And don't get me started on battery life. Get this - between 8am and 3pm, I completely went through a charged battery, and that with only one phone call all day, and that call only lasted five minutes tops. I have the Exchange push-sync thing going and Bluetooth is turned on (by the way, the Bluetooth on the 8700 is flaky and the Blackjack has it beat in terms of reliability). I imagine that uses a bit more battery, but is it unreasonable to expect that the battery would last at least a day? The Blackberry lasts forever on a charge. I have a hard time killing it on a dawn-to-past-dusk day of emergencies and lots of phone calls. Good thing there's two batteries with my Blackjack - I needed them both just today. That's not good. A Microsoftie friend tells me there is some way to  turn off the HSPDA capability and that doing so might help with battery drain, and also that the push configuration with Exchange is a power-killer as well. But to me it seems like the features should be supported by the battery system. Either that or else the features need to be made a lot more efficient. Again, I am speaking from a practical standpoint. It has to work in the real world, regardless of what it is. And I can't change batteries mid-day in many cases. Hopefully after a few charges the life will get a little better but I can't imagine it getting so much better as to alleviate the concern.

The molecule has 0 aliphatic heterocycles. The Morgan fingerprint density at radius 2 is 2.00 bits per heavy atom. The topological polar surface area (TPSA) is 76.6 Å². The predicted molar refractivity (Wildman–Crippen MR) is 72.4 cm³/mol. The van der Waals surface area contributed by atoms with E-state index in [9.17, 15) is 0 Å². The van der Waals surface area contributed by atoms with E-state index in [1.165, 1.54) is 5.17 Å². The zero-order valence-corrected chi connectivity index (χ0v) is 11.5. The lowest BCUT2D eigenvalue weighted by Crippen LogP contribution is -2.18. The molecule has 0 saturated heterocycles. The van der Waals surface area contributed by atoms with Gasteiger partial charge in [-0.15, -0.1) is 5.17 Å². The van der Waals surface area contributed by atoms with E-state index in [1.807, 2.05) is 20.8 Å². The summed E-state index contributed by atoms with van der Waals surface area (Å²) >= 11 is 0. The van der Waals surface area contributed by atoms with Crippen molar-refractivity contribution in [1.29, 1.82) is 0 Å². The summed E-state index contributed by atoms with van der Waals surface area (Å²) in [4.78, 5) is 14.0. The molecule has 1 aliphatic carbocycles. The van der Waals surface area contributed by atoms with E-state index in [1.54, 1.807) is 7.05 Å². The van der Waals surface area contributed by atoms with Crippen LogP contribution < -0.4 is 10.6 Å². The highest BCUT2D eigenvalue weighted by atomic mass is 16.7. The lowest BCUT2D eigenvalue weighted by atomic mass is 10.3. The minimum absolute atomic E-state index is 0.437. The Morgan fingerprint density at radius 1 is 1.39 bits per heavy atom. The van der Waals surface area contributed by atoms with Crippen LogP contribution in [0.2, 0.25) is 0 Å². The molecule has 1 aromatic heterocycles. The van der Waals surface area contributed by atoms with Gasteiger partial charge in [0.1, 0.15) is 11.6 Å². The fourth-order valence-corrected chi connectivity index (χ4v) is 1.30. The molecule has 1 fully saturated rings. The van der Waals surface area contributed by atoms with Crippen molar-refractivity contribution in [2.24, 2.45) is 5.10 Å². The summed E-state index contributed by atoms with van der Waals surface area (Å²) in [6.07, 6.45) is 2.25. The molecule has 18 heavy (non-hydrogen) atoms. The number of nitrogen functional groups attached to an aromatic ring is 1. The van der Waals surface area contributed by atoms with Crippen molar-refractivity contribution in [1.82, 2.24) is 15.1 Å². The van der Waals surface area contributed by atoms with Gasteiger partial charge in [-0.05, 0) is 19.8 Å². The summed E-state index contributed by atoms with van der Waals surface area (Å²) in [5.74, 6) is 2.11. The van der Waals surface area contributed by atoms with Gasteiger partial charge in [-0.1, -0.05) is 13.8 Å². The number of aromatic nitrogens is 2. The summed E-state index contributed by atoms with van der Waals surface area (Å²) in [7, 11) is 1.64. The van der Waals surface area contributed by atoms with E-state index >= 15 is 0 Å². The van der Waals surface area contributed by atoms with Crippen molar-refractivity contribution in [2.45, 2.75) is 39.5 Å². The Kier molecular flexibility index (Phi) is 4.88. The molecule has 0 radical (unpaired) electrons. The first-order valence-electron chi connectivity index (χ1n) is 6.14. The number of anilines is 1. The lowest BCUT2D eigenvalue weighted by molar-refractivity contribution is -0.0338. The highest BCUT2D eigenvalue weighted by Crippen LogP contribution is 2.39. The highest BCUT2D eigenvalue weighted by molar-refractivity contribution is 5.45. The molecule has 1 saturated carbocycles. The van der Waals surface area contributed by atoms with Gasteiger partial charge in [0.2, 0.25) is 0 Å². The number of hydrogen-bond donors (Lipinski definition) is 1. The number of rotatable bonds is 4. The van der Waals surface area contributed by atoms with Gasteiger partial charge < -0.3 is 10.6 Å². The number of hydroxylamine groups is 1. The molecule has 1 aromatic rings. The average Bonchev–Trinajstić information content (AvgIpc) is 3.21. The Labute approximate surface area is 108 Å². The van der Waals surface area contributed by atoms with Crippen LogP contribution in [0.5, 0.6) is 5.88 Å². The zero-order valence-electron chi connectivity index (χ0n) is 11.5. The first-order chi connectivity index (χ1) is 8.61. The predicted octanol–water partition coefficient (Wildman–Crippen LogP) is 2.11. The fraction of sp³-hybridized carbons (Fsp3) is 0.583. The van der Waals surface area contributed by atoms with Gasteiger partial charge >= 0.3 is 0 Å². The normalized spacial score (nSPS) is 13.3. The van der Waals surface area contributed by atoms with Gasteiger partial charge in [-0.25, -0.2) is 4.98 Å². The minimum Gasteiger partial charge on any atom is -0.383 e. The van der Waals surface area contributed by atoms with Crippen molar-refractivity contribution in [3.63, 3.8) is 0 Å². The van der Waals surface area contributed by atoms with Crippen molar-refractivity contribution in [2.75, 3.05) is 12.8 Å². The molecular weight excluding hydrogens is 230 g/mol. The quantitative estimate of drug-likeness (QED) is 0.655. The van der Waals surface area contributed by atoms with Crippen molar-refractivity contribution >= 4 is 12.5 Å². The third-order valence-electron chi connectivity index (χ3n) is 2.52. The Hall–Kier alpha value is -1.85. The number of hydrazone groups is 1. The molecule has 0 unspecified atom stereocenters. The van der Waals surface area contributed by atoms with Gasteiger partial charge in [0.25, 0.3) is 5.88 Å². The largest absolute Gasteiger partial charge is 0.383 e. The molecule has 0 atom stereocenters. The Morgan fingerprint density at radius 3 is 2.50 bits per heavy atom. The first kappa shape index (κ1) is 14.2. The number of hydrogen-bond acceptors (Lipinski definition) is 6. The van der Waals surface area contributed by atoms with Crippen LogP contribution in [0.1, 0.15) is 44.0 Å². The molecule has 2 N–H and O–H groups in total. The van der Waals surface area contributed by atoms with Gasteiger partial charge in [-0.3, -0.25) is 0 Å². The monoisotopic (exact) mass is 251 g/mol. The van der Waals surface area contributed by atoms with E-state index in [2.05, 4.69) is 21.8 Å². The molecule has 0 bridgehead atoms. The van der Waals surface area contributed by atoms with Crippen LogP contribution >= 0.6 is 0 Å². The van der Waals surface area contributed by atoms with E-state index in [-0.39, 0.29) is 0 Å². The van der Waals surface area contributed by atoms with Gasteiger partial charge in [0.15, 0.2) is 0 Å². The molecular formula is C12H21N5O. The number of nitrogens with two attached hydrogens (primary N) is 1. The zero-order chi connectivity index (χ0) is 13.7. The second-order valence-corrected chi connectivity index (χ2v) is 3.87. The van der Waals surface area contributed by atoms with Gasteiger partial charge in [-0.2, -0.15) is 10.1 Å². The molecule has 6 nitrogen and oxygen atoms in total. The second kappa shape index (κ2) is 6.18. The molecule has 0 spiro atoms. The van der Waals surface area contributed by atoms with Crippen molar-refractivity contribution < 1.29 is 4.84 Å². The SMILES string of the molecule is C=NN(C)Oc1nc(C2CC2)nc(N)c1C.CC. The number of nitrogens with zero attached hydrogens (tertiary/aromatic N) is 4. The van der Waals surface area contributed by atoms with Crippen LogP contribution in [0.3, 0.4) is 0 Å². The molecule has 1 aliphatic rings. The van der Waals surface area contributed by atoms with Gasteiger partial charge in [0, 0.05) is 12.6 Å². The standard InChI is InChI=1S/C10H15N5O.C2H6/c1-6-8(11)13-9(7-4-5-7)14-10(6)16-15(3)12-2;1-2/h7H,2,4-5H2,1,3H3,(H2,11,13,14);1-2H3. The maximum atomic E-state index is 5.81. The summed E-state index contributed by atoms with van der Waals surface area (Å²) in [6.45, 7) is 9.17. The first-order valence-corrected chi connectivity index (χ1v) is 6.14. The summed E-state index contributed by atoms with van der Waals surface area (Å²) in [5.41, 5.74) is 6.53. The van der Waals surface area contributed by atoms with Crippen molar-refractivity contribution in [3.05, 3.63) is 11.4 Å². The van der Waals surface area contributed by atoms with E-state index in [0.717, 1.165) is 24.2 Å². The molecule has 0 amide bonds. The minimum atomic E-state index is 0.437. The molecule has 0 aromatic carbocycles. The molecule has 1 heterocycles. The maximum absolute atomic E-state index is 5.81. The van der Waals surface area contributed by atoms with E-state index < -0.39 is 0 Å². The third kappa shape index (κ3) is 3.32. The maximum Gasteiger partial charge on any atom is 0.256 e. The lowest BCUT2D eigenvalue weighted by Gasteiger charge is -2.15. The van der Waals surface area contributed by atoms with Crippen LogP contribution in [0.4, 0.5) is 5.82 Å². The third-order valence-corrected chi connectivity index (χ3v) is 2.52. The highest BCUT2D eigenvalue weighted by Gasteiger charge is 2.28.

Probably my biggest and most noticed disappointment about he hardware is the keyboard. I was surprised at how hard it is to type on this thing. Visually the keyboard is pretty cool and is somewhat similar to the Blackberry. But once you touch it you realize the keys are long and tall in shape, close together, and it's too easy to screw up finger placement. They're also slippery and stick up a long way, making accurate finger action even more difficult. The spacebar key is too narrow, and there's actually room there on the device to make it wider - which makes its lack of size even more unfortunate. And worst of all, as I type email or anything at normal typing speed the device randomly misses keystrokes. They just don't register. And at other times the OS seems to lag in showing what I type. I have had to go back and fill in missing letters and characters all day long on the thing, which is doubly frustrating. Again, from a practical standpoint that's not good.